Sunday, May 29, 2005

An innovator's dilemma: Is there a critical mass of talent and innovation in the southeast?

In the Innovator's Dilemma, Harvard professor investigates why CEOs of major companies can be blindsided by discontinuous innovations - how did Sears get blindsided by Wal-Mart, IBM by Microsoft, or US Steel by Nucor.

His answer is that these new companies created markets of new customers that did not previously exist. At Harvard, MBA students are taught to do market research to understand the needs and wants of customers, and then to develop products to meet these customers needs. This is a proven way of commercializing sustaining innovations that enhance a company's most profitable products delivered to its best customers. But how does one do research on new markets that do not currently exist?

His answer is that highly successful new companies don't. What they do is a series of incremental experiments to discover what the new market is and how to serve it. By the time the new market is obvious to everyone, the new company has such a depth of knowledge, expertise and relationships that it is a very potent competitor with the potential to overthrow not only the previous market leader, but the entire value chain of which the leader is a part.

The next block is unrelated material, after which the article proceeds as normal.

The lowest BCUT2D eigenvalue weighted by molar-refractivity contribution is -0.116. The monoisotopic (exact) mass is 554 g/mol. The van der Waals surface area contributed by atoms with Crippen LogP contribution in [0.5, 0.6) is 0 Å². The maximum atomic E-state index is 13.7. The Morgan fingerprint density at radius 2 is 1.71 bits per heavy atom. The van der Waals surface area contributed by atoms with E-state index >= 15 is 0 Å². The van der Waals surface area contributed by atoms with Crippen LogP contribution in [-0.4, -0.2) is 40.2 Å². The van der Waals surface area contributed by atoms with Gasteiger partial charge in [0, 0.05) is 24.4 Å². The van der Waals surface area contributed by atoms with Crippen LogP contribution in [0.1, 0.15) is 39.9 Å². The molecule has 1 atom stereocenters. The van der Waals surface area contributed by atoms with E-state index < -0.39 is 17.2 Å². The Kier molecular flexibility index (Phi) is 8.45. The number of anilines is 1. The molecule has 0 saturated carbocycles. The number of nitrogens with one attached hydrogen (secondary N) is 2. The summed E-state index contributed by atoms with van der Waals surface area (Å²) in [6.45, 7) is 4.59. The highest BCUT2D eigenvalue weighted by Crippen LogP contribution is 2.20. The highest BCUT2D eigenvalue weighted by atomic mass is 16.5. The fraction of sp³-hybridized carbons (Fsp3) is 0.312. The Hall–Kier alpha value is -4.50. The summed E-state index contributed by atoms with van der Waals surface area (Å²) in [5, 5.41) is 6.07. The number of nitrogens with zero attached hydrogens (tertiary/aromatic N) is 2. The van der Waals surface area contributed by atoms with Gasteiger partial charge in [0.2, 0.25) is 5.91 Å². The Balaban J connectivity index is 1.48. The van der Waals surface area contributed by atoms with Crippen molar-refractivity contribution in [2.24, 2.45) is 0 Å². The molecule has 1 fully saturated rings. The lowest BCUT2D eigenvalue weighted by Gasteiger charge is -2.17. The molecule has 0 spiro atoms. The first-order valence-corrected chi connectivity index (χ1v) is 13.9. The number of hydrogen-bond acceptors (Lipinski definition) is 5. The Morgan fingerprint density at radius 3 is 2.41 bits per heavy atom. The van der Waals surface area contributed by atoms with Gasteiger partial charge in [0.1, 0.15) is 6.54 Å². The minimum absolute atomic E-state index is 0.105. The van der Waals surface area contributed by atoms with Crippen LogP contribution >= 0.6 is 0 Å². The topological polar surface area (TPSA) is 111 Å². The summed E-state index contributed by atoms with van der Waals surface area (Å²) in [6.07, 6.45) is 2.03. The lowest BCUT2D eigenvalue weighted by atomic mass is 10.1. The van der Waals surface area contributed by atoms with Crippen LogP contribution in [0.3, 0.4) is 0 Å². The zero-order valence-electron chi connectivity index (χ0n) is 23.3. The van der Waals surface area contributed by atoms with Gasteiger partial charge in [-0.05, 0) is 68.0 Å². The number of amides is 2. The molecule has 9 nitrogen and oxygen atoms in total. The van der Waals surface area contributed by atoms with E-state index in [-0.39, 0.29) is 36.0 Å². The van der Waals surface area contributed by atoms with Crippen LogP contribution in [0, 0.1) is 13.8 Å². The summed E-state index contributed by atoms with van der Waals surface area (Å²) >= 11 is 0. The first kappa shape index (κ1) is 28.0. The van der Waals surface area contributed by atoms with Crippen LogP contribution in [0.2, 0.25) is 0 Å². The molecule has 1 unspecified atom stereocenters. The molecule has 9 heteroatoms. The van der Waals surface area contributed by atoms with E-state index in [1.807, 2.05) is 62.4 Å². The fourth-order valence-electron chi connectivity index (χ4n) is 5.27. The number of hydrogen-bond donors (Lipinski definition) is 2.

I recently was brought face to face with the dilemma Dr. Christensen describes. An associate and I are assessing the opportunity for a company that depends on a deal flow of high-quality investment opportunities in emerging companies in the southeast. My colleague sought the advice of an expert in corporate finance, who asked a series of questions we all would like the answers to:

Is there ample southeastern deal flow?

How many closed seed/startup capital raises have there been in the southeast?

What was average size of capital raised?

One thing is certain, the southeast as a region is underserved in terms of the amount of venture capital invested. The MoneyTree Survey of US venture investments indicates that states they define as the "southeast" have 16 percent of the US population but only 6 percent of US venture capital investments in 2005 Q1, and half of that was in only 7 companies.

While the market research ought to be done, I am also fairly certain that there will not be enough closed investments in the southeast to convince our finance expert a market currently exists for the company we are envisioning.

But then Sears didn't understand how important rural communities like Bentonville, AR were, IBM did not understand the individuals and small businesses that were the initial market for PCs, or US Steel did not understand how reprocessers of scrap steel who made low quality re-bar could be important.

I am certain we can create a market of wealth creating, emerging companies in the southeast. But, for the most part, this market does not yet exist. We can document what is not happening in the southeast, but is very difficult to document companies that can be created that to not exist today.

This is precisely the innovators dilemma that Clayton Christensen describes.

No comments: